Car theft up at the U of C according to campus security annual report
By Scott Strasser, February 10 2017 —
There were 10 motor vehicles stolen from the University of Calgary campus in 2016, according to campus security’s most recent annual report.
That’s two more than the eight vehicles reported stolen in 2015 and four more than the six reported in 2014. Since 2011, 46 vehicles have been reported stolen from campus — an average of just under eight per year.
Campus security manager of community operations Rick Gysen said the number of reported car thefts on campus is consistent with the number of thefts in surrounding neighbourhoods. He said the locations where vehicles are stolen at the U of C are more or less random.
“Anywhere you have a large concentration of vehicles, the potential is always there,” he said. “We’ve had some thefts from the Arts Parkade, we’ve had some thefts from the large lots on the north side — so lots 10, 11 and 12. I think we even had some from lot 32.”
Gysen said that car theft at the U of C is usually passed on to the Calgary Police Services.
“The owner [of the vehicle] will call us and report it to campus security. Then we’ll take some steps to determine if it indeed had been stolen,” Gysen said. “Once we determine that we have a legitimately missing vehicle, we call Calgary police or the owner calls Calgary police.”
When comparing car theft at the U of C with other Alberta post-secondary institutions, the size of the campus is a major factor.
At the University of Alberta, 13 cars were reported stolen in 2009, five in 2010, 11 in 2012 and 13 in 2013.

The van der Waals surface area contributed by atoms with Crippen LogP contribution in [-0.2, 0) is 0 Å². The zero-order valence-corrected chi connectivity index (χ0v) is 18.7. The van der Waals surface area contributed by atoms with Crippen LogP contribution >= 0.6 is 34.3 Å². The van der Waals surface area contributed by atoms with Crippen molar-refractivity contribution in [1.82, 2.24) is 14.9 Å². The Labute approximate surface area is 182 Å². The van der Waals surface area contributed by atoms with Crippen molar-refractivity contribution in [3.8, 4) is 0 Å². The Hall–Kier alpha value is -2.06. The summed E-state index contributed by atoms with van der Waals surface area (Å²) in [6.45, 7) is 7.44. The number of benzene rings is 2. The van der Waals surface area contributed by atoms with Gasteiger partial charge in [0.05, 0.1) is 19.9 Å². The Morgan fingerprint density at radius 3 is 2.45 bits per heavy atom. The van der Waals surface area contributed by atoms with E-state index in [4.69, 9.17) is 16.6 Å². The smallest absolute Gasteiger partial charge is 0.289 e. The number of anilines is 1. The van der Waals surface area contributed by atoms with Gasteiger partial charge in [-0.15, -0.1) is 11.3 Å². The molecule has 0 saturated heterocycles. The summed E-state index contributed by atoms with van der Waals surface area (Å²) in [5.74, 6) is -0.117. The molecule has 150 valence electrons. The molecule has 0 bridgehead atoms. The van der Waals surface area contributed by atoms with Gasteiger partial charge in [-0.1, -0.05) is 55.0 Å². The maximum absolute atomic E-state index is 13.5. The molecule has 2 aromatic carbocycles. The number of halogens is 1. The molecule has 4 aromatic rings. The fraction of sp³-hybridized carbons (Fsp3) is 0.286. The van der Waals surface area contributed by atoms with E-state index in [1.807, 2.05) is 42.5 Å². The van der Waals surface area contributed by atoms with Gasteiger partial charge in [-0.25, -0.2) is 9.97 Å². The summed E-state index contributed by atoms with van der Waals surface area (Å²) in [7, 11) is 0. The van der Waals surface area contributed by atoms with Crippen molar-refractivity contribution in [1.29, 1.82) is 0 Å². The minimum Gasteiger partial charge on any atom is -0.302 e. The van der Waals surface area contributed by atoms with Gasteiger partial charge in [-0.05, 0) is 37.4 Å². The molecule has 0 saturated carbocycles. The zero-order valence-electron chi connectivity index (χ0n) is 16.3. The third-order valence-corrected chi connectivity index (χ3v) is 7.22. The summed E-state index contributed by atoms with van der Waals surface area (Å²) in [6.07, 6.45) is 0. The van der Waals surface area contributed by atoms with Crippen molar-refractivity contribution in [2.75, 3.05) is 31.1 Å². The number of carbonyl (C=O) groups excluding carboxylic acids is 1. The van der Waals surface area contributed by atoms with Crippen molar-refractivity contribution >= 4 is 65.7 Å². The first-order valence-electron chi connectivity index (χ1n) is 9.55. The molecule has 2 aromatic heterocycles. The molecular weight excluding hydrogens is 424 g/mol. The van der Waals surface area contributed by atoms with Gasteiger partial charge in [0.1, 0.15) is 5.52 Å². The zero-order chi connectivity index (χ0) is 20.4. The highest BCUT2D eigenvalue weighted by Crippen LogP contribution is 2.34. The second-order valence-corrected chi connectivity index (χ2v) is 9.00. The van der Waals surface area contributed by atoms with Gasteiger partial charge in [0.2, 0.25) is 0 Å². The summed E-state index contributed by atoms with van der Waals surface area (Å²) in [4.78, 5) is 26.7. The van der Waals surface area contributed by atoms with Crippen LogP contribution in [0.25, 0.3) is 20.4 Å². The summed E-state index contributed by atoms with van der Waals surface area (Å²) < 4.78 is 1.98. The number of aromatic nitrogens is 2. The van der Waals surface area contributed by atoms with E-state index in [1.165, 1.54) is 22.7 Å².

One vehicle was reported stolen at the Southern Alberta Institute of Technology in the last seven months. At Mount Royal University, two vehicles were reported stolen in 2016 and zero in 2015.
Ritesh Narayan is a criminologist and lecturer in MRU’s criminal justice program. Narayan and some of his students are currently researching what factors lead to vehicle theft in areas that are particularly vulnerable to car theft in Calgary.
Narayan said universities are generally sheltered from car theft due to the amount of surveillance and the structure of campus roads, making it difficult for car thieves to make a quick getaway. He said car thefts that occur just off campus are more prevalent, as these areas are less likely to be under surveillance.
“What we notice is that a lot of car thefts occur around campus, as opposed to on campus,” Narayan said.
Narayan believes a possible reason for car thefts on university campuses could be due to student negligence when they are preoccupied with exams and projects.
“What has been noticed is that a lot of cars get stolen [on campus] during what I would classify as ‘crunch time,’ which is when midterms take place and also towards the end of semester when papers are due and students are getting ready for final exams,” he said. “Something as minor as locking their car can seem like a major task.”
In general, theft is an ongoing problem at the U of C campus. According to campus security’s annual report, there were 307 reported incidents of theft under $5,000 in 2016 — a 50 per cent increase from 2015.